BVL: I am not sure that framing the question that way is very helpful. What matters in the end is not whether your work is theoretical or not, but the quality of the imagination and insight you bring to bear on it, whether your work opens a new window on the broader field. That, in the end, should be the true test of any piece of scholarship. Theory informs my work but I do not let it smother it. That is a choice I made a long time ago. I am not interested in the arcane debates about methodology and theory that take place in a discipline. I leave that sort of navel-gazing to others who have a taste for it. My main concern is to tell a story in a way that I connect to readers beyond the halls of the academy. I write to get read, not simply to get ahead. Look at historians whose works have altered our perceptions of the past, Henry Reynolds on Australian Aboriginal history, Eugene Genovese and Kenneth Stampp on American slavery, E.P. Thompson on the emergence of the English working class, and I think you will see what I mean.
JC: You mentioned before the absence of a sort of Fijian equivalent to yourself as a scholar. I wonder if you can reflect a bit on your generation of Pacific intellectuals. Both where you fit and what contribution that generation has made to our understanding of the region.
BVL: A lot of Pacific Islanders of my generation went to USP—the University of South Pacific—founded in 1968, to be trained to provide for the manpower needs of the newly independent countries or countries about to become independent. When they finished their studies they got absorbed into the bureaucracies of their countries. Some, very few, stayed on at the university to pursue academic careers, such as Rajesh Chandra, Vijay Naidu, Simione Durutalo [1956–1994], Vilsoni Hereniko. The older generation included Pio Manoa, Raymond Pillay, Satendra Nandan and Subramani.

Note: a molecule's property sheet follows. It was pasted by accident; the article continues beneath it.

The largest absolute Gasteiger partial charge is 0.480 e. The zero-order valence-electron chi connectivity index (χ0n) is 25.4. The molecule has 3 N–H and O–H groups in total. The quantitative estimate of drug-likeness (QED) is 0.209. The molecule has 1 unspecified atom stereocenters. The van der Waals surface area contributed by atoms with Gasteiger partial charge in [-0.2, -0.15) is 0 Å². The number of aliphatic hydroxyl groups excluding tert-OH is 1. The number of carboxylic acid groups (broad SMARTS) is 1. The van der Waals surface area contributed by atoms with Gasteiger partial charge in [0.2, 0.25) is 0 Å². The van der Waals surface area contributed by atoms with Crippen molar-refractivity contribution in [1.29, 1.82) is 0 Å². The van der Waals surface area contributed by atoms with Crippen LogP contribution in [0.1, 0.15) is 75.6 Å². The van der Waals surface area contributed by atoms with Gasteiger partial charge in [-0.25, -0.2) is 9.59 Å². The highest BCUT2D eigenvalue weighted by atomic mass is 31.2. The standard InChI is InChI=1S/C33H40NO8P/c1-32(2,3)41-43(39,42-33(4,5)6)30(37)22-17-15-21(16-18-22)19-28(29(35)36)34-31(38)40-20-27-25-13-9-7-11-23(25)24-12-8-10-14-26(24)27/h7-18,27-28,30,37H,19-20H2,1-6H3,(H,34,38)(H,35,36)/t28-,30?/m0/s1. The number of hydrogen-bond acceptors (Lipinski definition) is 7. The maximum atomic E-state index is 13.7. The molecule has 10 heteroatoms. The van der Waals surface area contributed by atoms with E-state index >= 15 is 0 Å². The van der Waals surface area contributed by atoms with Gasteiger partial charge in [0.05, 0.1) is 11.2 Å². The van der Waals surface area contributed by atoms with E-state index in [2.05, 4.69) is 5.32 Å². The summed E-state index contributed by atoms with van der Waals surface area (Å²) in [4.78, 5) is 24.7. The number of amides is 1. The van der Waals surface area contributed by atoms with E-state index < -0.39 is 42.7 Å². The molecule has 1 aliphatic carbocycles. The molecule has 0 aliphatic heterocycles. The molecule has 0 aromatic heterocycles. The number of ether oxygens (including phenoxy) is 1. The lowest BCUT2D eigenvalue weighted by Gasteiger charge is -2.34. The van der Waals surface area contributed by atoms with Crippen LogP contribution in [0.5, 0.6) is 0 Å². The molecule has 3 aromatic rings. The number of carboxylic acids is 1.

But many USP graduates did not go into academia, though, of course, they made profound contributions in their own countries and regionally as well. The opportunity was there but other things intervened. One of my regrets is that more of us are not doing the kind of solid academic research that is needed. And I really would like to see more Pacific Islanders in Australia and New Zealand universities as well so that the Islander voice is represented. But now, the environment in the universities is very different. It’s more outcome-driven, externally funded, project-oriented research. The bright ones go into consultancy or international civil service. And maybe that is the nature of the beast. I tried to train PhD students, to come up through the ranks, but other attractions intervened. So there is that regret. But I think that people of my generation have made a contribution, not in academia necessarily but more broadly to society.
JC: I guess the nature of things, particularly when reflecting on people who have come to the end of their careers, is to wonder where the next generation comes from, where the next Lal comes from. Does USP produce another Lal?
BVL: I certainly hope so, but I don’t see any evidence of that for the moment. I think the pressures, the incentives and opportunities have changed. The idea of devoting an entire lifetime to scholarship on one country, let’s take Fiji for example, that’s not likely to be the case in the future because you don’t have too many positions which encourage that kind of commitment, or support that kind of endeavour. You are forced to apply for research grants and research grants are determined by national priorities. You work on projects one after another. And who is there to say that these things are less relevant, to themselves and to the societies in which they work. I am not prepared to make that judgement that the kind of work that I have done is necessarily better than what other people are doing. We are all making our contributions in different ways, to the broader field and to the improvement to the lives of our people. But I do think that it would be good to have a few more people from the islands, breaking into the top echelons of Western academy and they’re not doing it now.